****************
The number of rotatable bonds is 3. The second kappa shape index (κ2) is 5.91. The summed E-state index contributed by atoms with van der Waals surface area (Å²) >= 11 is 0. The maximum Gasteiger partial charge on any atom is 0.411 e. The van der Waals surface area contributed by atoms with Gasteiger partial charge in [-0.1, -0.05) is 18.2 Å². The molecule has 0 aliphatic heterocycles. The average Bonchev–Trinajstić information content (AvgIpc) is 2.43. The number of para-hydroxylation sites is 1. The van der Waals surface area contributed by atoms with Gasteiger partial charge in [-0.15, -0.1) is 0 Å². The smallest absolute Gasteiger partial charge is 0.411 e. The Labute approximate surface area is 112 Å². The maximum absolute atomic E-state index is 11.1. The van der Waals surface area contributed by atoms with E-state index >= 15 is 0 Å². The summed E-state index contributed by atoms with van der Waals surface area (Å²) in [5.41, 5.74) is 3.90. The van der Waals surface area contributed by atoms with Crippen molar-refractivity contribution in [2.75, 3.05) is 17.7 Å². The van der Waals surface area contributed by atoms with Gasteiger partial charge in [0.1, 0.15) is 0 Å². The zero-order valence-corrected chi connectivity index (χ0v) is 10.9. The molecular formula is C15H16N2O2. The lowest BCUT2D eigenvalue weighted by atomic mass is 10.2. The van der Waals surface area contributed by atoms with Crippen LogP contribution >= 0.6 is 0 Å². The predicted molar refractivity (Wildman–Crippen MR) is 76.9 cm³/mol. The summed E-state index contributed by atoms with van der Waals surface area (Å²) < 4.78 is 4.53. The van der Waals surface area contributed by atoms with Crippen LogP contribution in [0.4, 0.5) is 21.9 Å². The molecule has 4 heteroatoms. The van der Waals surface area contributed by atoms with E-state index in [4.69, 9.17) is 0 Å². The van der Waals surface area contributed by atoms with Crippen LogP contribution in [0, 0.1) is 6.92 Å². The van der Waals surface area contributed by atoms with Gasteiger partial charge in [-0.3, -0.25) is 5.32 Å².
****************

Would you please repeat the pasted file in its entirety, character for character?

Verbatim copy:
The number of rotatable bonds is 3. The second kappa shape index (κ2) is 5.91. The summed E-state index contributed by atoms with van der Waals surface area (Å²) >= 11 is 0. The maximum Gasteiger partial charge on any atom is 0.411 e. The van der Waals surface area contributed by atoms with Gasteiger partial charge in [-0.1, -0.05) is 18.2 Å². The molecule has 0 aliphatic heterocycles. The average Bonchev–Trinajstić information content (AvgIpc) is 2.43. The number of para-hydroxylation sites is 1. The van der Waals surface area contributed by atoms with Gasteiger partial charge in [-0.15, -0.1) is 0 Å². The smallest absolute Gasteiger partial charge is 0.411 e. The Labute approximate surface area is 112 Å². The maximum absolute atomic E-state index is 11.1. The van der Waals surface area contributed by atoms with E-state index >= 15 is 0 Å². The summed E-state index contributed by atoms with van der Waals surface area (Å²) in [5.41, 5.74) is 3.90. The van der Waals surface area contributed by atoms with Crippen molar-refractivity contribution in [2.75, 3.05) is 17.7 Å². The van der Waals surface area contributed by atoms with Gasteiger partial charge in [0.1, 0.15) is 0 Å². The zero-order valence-corrected chi connectivity index (χ0v) is 10.9. The molecular formula is C15H16N2O2. The lowest BCUT2D eigenvalue weighted by atomic mass is 10.2. The van der Waals surface area contributed by atoms with Crippen LogP contribution >= 0.6 is 0 Å². The predicted molar refractivity (Wildman–Crippen MR) is 76.9 cm³/mol. The summed E-state index contributed by atoms with van der Waals surface area (Å²) < 4.78 is 4.53. The van der Waals surface area contributed by atoms with Crippen LogP contribution in [0.4, 0.5) is 21.9 Å². The molecule has 4 heteroatoms. The van der Waals surface area contributed by atoms with E-state index in [4.69, 9.17) is 0 Å². The van der Waals surface area contributed by atoms with Crippen LogP contribution in [0, 0.1) is 6.92 Å². The van der Waals surface area contributed by atoms with Gasteiger partial charge in [-0.3, -0.25) is 5.32 Å².